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Are Carbohydrates Bad?

Americans have a love hate relationship with carbohydrates. We believe that carbs make us fat and sluggish, but despite our beliefs the research reveals we consume carbohydrates in almost record amounts. What’s the truth about carbohydrates? Here is what is known.

Types of Carbohydrates

Carbohydrates come in two forms: complex and simple. Complex carbohydrates are the main source of dietary fibers and are found in whole grain breads, brown rice, and many vegetables. Simple carbohydrates are found in fruits, milks, and sweeteners added by manufacturers. Simple carbs are generally more processed than complex carbs.

Sugars are those carbohydrates found in fruits, milk and sweeteners added by manufacturers. Clearly, the added sugars by manufacturers and in sweet foods are creating the bad reputation that carbohydrates have earned over the years.

In the early 1900’s, the average American was consuming about 500 grams (2000 calories) from carbohydrates. Yet, obesity was not a clinical problem. Why? The food was unprocessed and as a nation we were active throughout the day.

Americans today eat more carbohydrates but the choices are more likely to be processed white pasta, rice and corn products such as chips. Additionally, the consumption of added sugars has increased by 22% from the 1980’s to the year 2000 according to the Economic Review Service of the USDA.

So more processed carbohydrates and added sugars are dominating the food landscape. This increase in processed carbohydrates means less whole grains consumed. This is where the problem lies. The absence of whole grains can cause real problems.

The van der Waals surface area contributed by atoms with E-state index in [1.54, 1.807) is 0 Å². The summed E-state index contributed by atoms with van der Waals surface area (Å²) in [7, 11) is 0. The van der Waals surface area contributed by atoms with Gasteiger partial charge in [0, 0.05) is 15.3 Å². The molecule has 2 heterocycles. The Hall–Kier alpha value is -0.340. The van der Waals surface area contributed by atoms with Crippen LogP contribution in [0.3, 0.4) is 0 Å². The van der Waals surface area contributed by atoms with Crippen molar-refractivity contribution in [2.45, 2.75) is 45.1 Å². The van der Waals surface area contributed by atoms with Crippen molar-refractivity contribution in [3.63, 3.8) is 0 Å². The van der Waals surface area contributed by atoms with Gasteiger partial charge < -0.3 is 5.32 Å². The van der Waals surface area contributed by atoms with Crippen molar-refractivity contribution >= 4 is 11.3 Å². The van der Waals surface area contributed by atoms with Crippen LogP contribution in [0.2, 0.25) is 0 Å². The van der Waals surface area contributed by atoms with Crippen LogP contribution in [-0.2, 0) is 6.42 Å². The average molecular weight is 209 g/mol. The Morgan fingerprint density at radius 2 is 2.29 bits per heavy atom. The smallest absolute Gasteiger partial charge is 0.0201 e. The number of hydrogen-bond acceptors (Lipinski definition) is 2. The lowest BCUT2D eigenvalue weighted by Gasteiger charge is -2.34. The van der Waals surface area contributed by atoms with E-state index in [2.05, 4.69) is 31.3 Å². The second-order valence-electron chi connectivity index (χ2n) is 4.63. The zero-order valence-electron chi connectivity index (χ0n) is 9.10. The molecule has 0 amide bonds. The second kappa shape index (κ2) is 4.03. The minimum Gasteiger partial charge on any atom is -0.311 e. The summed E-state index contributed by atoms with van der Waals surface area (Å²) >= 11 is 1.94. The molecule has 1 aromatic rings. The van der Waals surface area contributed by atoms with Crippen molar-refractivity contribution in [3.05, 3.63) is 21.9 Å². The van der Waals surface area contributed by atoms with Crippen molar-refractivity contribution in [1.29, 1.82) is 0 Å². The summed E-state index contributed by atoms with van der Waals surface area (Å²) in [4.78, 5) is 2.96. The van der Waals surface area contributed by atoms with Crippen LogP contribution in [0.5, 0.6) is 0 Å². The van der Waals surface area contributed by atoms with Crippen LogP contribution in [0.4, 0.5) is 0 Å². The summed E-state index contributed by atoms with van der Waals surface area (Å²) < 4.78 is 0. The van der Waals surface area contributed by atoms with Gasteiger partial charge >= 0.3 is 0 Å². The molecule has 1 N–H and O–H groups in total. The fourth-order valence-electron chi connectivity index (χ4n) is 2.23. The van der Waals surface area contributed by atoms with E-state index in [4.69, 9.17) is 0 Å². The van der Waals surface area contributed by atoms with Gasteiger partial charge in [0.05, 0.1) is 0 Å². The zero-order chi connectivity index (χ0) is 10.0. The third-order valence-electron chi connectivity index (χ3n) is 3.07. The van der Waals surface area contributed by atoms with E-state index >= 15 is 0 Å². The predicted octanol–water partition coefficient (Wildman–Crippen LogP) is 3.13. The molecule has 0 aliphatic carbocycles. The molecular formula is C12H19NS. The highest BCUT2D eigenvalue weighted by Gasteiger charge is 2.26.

Most Americans consume less than one serving of a whole grain( 1 ounce) per day. The current dietary guidelines recommend at least 85 grams or 3 ounces per day.

Benefits of Carbohydrates

1. They provide energy
Carbohydrates are your body’s main source of fuel. When you digest food, your body breaks down its sugars and starches and absorbs them into your bloodstream, becoming glucose, or blood sugar. Your body needs glucose to have the energy to do anything from breathing to exercising to providing proper brain function. Without carbs, you can become weak, lethargic and unable to focus.

2. Weight control
Carbs are often blamed for weight gain, but the truth is that they’re crucial for healthy weight control. While simple carbohydrates may aid in weight gain, complex carbs are the only source for dietary fiber. Fiber-rich foods add bulk to your diet, allowing you to feel full more quickly. Additionally, most high-fiber foods are generally low in calories, helping you lose weight.

3. Heart Health
Dietary fibers from complex carbohydrates may prevent cholesterol from accumulating in your arteries and creating blockages that could lead to stroke or heart attack. Whole grain foods, such as fruit, vegetables, oat, whole wheat, bran and quinoa can give your heart the valuable fiber it needs.

Research from the Health Professionals Follow up study demonstrates that whole grain consumption can reduce the risk of high blood pressure. This study, published in the American Journal of Clinical Nutrition last September, analyzed the dietary impact of whole grains on blood pressure. This study included over 31,000 men. Those with the highest intake of whole grain and specifically bran had a 15% lower risk of blood pressure.